It was around this time that Good Riddance turned from a song into an phenomenon. Where Green Day tunes had previously been either too smutty or too steeped in distortion to be shortlisted by ad agencies, now the band found their new single being played everywhere from TV shows to baseball games. Good Riddance not only soundtracked the death of a cancer patient in ER (“I heard it was going to be on,” recalled Armstrong, “but I kinda purposefully didn’t watch it”) but also appeared on a series highlights episode of Seinfeld when it ended in 1998. It was played over montages during the PGA golf tour and the World Cup that year, and turned up and more weddings, funerals and graduation ceremonies than almost anything else.
The song was everywhere. Even Glen Campbell recorded a cover version for his 2008 album, Meet Glen Campbell. Good Riddance sounded like a positive ditty, but it wasn’t. The fact that radio broadcasters routinely referred to it as Time Of Your Life – as opposed to Good Riddance (Time Of Your Life) – gave listeners the mistaken impression that Armstrong’s lyric was a cosy reflection on past glories. In fact, the song was a bitter rebuke to a former lover. “It’s about an ex-girlfriend who had moved to Ecuador,” the singer told Guitar World. “In the song, I tried to be level-headed about her leaving, even though I was completely pissed off. So I named it ‘Good Riddance’ just to express my anger.”
Armstrong’s lyrics in conjunction with Mark Kohr’s 1997 video (depicting a tattoo youth delivering parcels and a goth dolefully washing windows) lends further weight to the theory that Good Riddance is also an ode to missed opportunities and wasted lives. The concept that he was ‘saved’ by punk from a life of menial labour is a subject that Armstrong has touched upon in several interviews, it’s not hard to see this as a tribute to the ones he left behind. The record-buying public continued to scoop up copies of the single by the armful, fooled by the lilting string sections, thinking it was a song of chest-beating triumph.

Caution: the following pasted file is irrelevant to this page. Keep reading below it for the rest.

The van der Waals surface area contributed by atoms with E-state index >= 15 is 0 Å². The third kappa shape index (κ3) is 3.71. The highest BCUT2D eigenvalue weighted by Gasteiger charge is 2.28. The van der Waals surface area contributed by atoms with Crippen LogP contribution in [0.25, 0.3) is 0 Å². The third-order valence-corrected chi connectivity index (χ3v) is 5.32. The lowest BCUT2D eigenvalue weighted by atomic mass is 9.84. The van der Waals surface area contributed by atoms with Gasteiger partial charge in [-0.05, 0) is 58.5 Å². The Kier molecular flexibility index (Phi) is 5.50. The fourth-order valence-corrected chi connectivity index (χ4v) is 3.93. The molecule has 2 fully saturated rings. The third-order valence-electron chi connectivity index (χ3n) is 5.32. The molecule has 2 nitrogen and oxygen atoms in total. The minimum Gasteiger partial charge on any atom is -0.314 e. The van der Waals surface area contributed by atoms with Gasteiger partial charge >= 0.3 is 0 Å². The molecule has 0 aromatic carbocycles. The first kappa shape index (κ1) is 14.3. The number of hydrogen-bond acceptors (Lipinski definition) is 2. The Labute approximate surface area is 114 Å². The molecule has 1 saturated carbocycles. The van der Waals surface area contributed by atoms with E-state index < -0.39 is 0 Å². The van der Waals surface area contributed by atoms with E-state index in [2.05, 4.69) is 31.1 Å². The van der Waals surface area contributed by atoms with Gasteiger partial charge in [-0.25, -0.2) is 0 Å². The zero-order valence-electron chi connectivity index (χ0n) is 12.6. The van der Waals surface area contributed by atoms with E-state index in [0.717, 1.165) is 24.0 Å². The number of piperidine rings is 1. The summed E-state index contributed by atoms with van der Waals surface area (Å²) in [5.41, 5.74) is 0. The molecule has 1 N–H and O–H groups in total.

While Good Riddance was the final straw for many punk purists, it also announced the beginning of Green Day’s metamorphosis from punk brats into a genuinely interesting band. While their other chart-straddling hit Basket Case had forced them into a restrictive pigeonhole, this latest smash actually broadened their horizons, suggesting through its commercial success that the public were ready to accept new directions from the band. After years of clinging to punk for dear life, Green Day were ready to cut the apron strings.
So, in 1999, the band played their first acoustic set at the Bridge School Benefit concert – a charity event that, ironically, was organised by Neil Young, who also appeared on the bill – while their Warning album of the same year continued to explore this new stripped-back direction (most notably on the acoustic-led title track). “I think Good Riddance (Time Of Your Life) has really freed us up, in a lot of respects, to be able to do different things,” said Armstrong in 2000. “To get into more sensitive content without feeling like you’re selling yourself out. Or that you’re doing something because you need a hit.”
He was right, it’s impossible to think of Green Day moving from such straight-ahead thrashes as Basket Case to the intricate and extended ‘suites’ of American Idiot without some sort of stepping stone. With the band’s puerile antics and basic music wearing increasingly thin as they neared their 30s, Good Riddance was an escape route to a more adult sound and a welcome sense of maturity. It allowed them to grow up – without growing old.